Geelong's Alf Gough
During the VFL’s first decade the two clubs which tended to struggle more than any others were Geelong and St Kilda. The team from Corio Oval did manage to finish second in the league’s inaugural season, 1897, but thereafter they tended to struggle, and their only two finals appearances, in 1901 and 1903, both ended at the first hurdle. St Kilda did not even enjoy the satisfaction of competing in the finals, and indeed in 1897, 1898, 1899, 1900, 1901, 1902, and 1904 they endured the indignity of finishing last.
All of this made the clubs’ clash in round eleven of the 1907 season somewhat unusual, if not unique. St Kilda, with 7 wins and 3 losses, was behind top side Carlton only on percentage, while Geelong, with a 5-5 win-loss record, was also well in the race for finals participation. The previous Saturday had seen both sides winning well, the Saints by 28 points against Essendon at East Melbourne, and Geelong by 49 points at home against Fitzroy.
The ground was in first rate condition, and there was scarcely any breeze. Indeed, conditions for football could scarcely have been bettered, either from the point of view of players or of spectators. The Geelong contingent, including the team, as was their wont, had hired a special train to transport them to the match, but as was often the case it ran late, forcing the players to change swiftly and hit the track without the benefit of a good rub-down. Even so, the start was delayed, and as a result the match ended in extremely poor light. (St Kilda used the unexpected free time to hold an impromptu, but nevertheless remarkably impressive, practice session.) It was scarcely surprising therefore that St Kilda had much the better of the opening term. The Saints surged straight into attack from the initial bounce and some neat interplay involving Vic Barwick, Jim Cowell and Jimmy Matthews culminated in the last-named registering a behind. Shortly afterwards Bill Stewart kicked the first goal of the match for St Kilda, and for much of the remainder of the term the ball remained in the home side’s attacking territory. The Saints’ second goal was kicked by Cowell with a brilliant running shot. Then, following a succession of missed opportunities, Bill Stewart again scored full points for the Saints by means of a superbly executed drop kick which rounded off a characteristically sprightly dash.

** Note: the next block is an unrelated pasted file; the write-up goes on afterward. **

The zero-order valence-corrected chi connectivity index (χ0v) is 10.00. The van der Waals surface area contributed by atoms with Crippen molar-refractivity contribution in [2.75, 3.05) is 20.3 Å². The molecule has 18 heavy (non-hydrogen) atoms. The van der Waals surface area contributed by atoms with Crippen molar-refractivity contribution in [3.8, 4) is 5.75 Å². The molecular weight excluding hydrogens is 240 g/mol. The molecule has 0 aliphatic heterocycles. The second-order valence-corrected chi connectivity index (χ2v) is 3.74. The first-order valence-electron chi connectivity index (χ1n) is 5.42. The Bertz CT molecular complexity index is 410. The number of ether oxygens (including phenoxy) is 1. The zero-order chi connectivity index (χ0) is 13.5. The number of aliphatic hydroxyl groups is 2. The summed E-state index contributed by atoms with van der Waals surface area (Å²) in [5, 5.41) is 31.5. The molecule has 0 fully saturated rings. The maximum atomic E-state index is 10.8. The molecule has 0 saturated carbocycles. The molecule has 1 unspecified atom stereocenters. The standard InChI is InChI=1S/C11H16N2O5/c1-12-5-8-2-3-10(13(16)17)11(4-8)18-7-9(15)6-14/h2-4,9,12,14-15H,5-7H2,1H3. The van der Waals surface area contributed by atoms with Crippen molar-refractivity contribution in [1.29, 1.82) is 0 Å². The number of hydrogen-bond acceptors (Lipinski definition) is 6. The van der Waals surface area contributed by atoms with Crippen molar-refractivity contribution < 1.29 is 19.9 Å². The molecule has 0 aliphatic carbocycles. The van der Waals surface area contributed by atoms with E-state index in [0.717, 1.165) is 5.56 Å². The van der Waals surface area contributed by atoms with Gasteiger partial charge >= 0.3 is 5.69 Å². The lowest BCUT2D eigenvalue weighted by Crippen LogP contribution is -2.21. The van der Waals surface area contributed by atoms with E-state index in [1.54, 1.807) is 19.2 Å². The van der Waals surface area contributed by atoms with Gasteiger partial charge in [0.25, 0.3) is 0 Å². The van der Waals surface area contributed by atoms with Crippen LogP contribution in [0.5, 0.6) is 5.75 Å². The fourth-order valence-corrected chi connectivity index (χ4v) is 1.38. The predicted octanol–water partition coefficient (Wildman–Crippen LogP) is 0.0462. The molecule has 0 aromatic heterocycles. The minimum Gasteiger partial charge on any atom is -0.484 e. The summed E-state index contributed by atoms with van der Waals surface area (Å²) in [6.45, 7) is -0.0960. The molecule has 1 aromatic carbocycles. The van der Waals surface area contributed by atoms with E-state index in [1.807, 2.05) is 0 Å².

At the first change St Kilda led by 20 points, 3.5 (23) to Geelong’s 0.3 (3). The home side had enjoyed dominance in the ruck through Dave McNamara and George Morrissey, with Barwick roving. Generally speaking, the Saints were quicker to the ball than their opponents and they also used it better. Moreover, their slick use of handball frequently bamboozled the opposition.
Within minutes of the resumption Tom Sherry procured Geelong’s first six pointer, but the next quarter of an hour or so saw the Saints back in the driving seat. Fortunately for Geelong, however, St Kilda’s deft and incisive approach play was not coupled with accuracy in front of goal, and all they managed was a succesion of behinds. Finally, at the midway point of the quarter McNamara elicited two flags from the goal umpire thanks to an excellent place kick following an equally impressive high mark. A bare minute later Sherry kicked his and his team’s second major and when Henry Young added a third goal shortly afterwards it looked as though the Saints were going to be significantly short-changed for their quarter and a half of dominance. This impression was magnified just before the long break when, following a fine mark, Tom Hardiman goaled from point blank range to reduce the deficit to just 8 points. Hopes were therefore high of a closely fought second half.